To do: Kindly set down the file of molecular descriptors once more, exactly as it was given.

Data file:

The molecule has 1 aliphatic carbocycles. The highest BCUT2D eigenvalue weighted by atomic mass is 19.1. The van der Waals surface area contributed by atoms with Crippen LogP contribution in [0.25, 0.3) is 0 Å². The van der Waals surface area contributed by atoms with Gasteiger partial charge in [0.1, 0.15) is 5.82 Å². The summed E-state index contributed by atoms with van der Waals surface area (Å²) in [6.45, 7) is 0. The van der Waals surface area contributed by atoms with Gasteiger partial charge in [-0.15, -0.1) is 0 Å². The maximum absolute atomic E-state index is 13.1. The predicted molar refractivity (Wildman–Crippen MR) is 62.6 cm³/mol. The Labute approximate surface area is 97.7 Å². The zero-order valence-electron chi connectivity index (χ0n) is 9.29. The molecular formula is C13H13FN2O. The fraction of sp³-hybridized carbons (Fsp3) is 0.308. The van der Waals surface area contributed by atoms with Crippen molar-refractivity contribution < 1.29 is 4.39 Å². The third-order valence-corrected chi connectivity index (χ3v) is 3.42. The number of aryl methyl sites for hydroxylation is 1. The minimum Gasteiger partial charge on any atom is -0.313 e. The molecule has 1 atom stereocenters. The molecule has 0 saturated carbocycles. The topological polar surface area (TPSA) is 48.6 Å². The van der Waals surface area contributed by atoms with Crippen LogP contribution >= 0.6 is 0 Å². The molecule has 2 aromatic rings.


The molecule has 1 aliphatic carbocycles. The highest BCUT2D eigenvalue weighted by atomic mass is 19.1. The van der Waals surface area contributed by atoms with Crippen LogP contribution in [0.25, 0.3) is 0 Å². The van der Waals surface area contributed by atoms with Gasteiger partial charge in [0.1, 0.15) is 5.82 Å². The summed E-state index contributed by atoms with van der Waals surface area (Å²) in [6.45, 7) is 0. The van der Waals surface area contributed by atoms with Gasteiger partial charge in [-0.15, -0.1) is 0 Å². The maximum absolute atomic E-state index is 13.1. The predicted molar refractivity (Wildman–Crippen MR) is 62.6 cm³/mol. The Labute approximate surface area is 97.7 Å². The zero-order valence-electron chi connectivity index (χ0n) is 9.29. The molecular formula is C13H13FN2O. The fraction of sp³-hybridized carbons (Fsp3) is 0.308. The van der Waals surface area contributed by atoms with Crippen molar-refractivity contribution < 1.29 is 4.39 Å². The third-order valence-corrected chi connectivity index (χ3v) is 3.42. The number of aryl methyl sites for hydroxylation is 1. The minimum Gasteiger partial charge on any atom is -0.313 e. The molecule has 1 atom stereocenters. The molecule has 0 saturated carbocycles. The topological polar surface area (TPSA) is 48.6 Å². The van der Waals surface area contributed by atoms with Crippen LogP contribution >= 0.6 is 0 Å². The molecule has 2 aromatic rings.